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This two-volume Encyclopedia of Global Justice, published by Springer, along with Springer's book series, Studies in Global Justice, is a major publication venture toward a comprehensive coverage of this timely topic. The Encyclopedia is an international, interdisciplinary, and collaborative project, spanning all the relevant areas of scholarship related to issues of global justice, and edited and advised by leading scholars from around the world. The wide-ranging entries present the latest ideas on this complex subject by authors who are at the cutting edge of inquiry. The Encyclopedia sets the tone and direction of this increasingly important area of scholarship for years to come. The entries number around 500 and consist of essays of 300 to 5000 words. The inclusion and length of entries are based on their significance to the topic of global justice, regardless of their importance in other areas.

The Role of Business in the Responsibility to Protect

Author : John Forrer
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The book provides a thorough analysis of how the private sector can play a role in the Responsibility to Protect.

Writing and Filming the Genocide of the Tutsis in Rwanda

Author : Alexandre Dauge-Roth
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Writing and Filming the Genocide of the Tutsis in Rwanda: Dismembering and Remembering Traumatic History is an innovative work in Francophone and African studies that examines a wide range of responses to the 1994 genocide of the Tutsis in Rwanda. From survivor testimonies, to novels by African authors, to films such as Hotel Rwanda and Sometimes in April, the arts of witnessing are varied, comprehensive, and compelling. Alexandre Dauge-Roth compares the specific potential and the limits of each medium to craft unique responses to the genocide and instill in us its haunting legacy. In the wake of genocide, urgent questions arise: How do survivors both claim their shared humanity and speak the radically personal and violent experience of their past? How do authors and filmmakers make inconceivable trauma accessible to a society that will always remain foreign to their experience? How are we transformed by the genocide through these various modes of listening, viewing, and reading?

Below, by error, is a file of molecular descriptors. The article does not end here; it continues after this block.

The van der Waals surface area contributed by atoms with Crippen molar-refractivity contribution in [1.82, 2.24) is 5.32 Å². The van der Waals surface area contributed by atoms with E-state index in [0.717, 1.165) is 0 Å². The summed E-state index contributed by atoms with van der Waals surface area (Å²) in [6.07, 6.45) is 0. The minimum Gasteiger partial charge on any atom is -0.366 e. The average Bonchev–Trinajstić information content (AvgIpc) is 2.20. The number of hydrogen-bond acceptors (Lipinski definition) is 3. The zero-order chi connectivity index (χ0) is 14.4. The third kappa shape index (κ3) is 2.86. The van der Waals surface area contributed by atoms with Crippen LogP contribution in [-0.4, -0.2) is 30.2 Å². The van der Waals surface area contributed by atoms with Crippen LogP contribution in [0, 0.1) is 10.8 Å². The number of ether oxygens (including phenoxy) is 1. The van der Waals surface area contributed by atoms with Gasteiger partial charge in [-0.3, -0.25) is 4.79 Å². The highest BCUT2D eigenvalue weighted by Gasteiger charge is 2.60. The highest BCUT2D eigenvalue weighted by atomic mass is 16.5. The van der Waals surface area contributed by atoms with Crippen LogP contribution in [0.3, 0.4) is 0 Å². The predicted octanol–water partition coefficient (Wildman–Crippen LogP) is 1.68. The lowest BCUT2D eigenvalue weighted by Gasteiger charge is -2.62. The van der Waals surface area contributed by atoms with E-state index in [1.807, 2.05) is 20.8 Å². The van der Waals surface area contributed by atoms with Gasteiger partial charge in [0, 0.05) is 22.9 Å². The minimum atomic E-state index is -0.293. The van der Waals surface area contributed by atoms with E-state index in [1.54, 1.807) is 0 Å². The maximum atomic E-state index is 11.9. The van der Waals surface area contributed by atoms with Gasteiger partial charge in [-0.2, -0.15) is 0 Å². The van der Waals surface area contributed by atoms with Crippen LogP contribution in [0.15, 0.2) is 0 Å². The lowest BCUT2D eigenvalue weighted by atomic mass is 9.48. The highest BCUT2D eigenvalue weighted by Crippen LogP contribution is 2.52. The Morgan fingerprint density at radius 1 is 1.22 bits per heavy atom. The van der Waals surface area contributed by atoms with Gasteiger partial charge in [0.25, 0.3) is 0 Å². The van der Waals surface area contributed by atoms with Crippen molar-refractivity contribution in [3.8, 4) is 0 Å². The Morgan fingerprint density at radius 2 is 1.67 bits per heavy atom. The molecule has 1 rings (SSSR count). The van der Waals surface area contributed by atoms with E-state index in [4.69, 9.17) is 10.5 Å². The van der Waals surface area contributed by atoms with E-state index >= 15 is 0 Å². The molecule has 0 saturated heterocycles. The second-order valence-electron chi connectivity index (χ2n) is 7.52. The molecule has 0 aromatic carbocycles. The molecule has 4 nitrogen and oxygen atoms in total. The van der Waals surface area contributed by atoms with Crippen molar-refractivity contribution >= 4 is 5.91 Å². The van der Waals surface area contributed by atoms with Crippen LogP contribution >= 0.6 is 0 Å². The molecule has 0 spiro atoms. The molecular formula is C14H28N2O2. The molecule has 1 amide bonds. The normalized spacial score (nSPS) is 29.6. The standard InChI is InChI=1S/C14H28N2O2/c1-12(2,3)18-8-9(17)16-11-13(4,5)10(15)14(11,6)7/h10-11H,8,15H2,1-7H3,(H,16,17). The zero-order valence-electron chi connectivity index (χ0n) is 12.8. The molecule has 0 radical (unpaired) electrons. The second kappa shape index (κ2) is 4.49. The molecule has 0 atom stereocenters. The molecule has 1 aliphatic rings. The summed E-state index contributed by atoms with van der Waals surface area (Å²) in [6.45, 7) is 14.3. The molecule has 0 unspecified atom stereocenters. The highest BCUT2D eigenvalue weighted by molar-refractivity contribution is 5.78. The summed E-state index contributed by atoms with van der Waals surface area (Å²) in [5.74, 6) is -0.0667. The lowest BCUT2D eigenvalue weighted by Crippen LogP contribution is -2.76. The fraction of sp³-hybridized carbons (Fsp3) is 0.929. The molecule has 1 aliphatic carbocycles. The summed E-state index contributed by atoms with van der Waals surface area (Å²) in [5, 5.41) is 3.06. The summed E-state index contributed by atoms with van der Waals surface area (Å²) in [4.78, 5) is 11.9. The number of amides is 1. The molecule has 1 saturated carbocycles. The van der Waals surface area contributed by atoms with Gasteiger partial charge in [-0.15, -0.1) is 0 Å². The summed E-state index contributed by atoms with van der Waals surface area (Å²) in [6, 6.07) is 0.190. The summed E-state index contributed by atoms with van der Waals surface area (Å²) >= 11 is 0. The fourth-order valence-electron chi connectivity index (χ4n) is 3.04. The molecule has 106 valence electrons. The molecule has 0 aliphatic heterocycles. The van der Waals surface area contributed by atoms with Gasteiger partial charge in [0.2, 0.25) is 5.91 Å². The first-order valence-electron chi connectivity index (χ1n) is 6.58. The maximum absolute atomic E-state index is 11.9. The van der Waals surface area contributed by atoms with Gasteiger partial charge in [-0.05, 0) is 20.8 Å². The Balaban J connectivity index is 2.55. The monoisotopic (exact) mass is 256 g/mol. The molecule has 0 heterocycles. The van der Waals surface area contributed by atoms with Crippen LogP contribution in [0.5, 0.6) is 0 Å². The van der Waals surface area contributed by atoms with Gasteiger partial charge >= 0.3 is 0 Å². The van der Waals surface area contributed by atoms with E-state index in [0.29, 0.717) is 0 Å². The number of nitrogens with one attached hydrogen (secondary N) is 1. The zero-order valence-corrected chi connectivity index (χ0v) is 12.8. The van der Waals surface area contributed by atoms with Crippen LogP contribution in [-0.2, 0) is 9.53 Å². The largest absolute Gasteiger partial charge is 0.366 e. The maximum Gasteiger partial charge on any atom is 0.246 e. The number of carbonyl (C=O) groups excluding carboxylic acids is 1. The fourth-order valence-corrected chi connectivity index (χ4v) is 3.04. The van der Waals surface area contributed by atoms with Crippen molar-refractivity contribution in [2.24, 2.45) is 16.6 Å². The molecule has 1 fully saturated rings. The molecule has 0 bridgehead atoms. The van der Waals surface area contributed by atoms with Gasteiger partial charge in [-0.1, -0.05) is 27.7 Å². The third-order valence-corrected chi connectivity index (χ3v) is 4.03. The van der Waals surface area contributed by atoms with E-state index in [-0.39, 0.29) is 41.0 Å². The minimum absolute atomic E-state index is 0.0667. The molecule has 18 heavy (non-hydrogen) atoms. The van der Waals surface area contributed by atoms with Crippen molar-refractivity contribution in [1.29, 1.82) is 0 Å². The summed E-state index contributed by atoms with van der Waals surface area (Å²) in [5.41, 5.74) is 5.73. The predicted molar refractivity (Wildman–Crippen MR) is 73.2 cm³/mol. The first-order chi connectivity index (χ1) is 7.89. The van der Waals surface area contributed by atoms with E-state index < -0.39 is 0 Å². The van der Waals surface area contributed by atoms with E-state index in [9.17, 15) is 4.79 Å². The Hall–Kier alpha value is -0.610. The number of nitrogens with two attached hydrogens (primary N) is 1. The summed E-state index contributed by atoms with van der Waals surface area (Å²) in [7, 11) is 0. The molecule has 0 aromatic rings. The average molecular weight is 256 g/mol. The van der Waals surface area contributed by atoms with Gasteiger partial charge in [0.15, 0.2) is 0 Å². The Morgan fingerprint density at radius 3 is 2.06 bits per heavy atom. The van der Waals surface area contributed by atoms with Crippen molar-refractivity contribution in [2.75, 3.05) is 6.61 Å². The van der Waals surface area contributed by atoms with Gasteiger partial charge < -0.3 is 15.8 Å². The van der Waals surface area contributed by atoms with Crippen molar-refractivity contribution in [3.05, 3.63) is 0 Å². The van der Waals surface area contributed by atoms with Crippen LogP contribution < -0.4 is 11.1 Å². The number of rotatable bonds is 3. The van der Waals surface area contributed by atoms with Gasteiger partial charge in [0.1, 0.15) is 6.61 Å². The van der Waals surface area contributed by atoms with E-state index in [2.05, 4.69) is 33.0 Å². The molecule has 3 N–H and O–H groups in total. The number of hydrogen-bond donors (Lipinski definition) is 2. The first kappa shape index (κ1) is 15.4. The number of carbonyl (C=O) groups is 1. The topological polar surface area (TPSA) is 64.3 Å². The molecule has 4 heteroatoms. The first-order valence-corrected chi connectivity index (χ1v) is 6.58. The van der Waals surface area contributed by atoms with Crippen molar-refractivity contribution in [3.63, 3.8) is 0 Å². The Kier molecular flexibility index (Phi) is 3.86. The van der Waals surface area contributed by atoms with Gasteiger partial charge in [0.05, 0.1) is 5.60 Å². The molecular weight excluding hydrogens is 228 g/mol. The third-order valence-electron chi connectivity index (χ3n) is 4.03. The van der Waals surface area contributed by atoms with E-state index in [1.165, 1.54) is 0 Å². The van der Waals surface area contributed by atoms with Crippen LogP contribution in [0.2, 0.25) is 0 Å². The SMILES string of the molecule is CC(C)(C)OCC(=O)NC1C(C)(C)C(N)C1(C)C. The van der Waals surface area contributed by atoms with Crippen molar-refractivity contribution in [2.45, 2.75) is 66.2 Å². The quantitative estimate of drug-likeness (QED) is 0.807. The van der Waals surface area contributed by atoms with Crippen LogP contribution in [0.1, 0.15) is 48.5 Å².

Africa Terrorism and Para Military Groups Handbook Volume 1 Strategic Information and Terrorist Groups

Author : IBP USA
File Size : 73.16 MB
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2011 Updated Reprint. Updated Annually. Africa Para-Military Groups Handbook

Speculative Imperialisms

Author : Susana Loza
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Speculative Imperialisms: Monstrosity and Masquerade in Postracial Times explores the (settler) colonial ideologies underpinning the monstrous imaginings of contemporary popular culture in the Britain and the US. Through a close examination of District 9, Avatar, Doctor Who, Planet of the Apes, and steampunk culture, Susana Loza illuminates the durability of (settler) colonialism and how it operates through two linked yet distinct forms of racial mimicry: monsterization and minstrelsy. Speculative Imperialisms contemplates the fundamental, albeit changing, role that such racial simulations play in a putatively postracial and post-colonial era. It brings together the work on gender masquerade, racial minstrelsy, and postcolonial mimicry and puts it in dialogue with film, media, and cultural studies. This project draws upon the theoretical insights of Stuart Hall, Homi K. Bhabha, Edward Said, Philip Deloria, Michael Rogin, Eric Lott, Charles Mills, Falguni Sheth, Lorenzo Veracini, Adilifu Nama, Isiah Lavender III, Gwendolyn Foster, Marianna Torgovnick, Ann Laura Stoler, Anne McClintock, Eric Greene, Richard Dyer, and Ed Guerrero.

African Americans in the Performing Arts

Author : Steven Otfinoski
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Provides short biographies of African Americans who have contributed to the performing arts.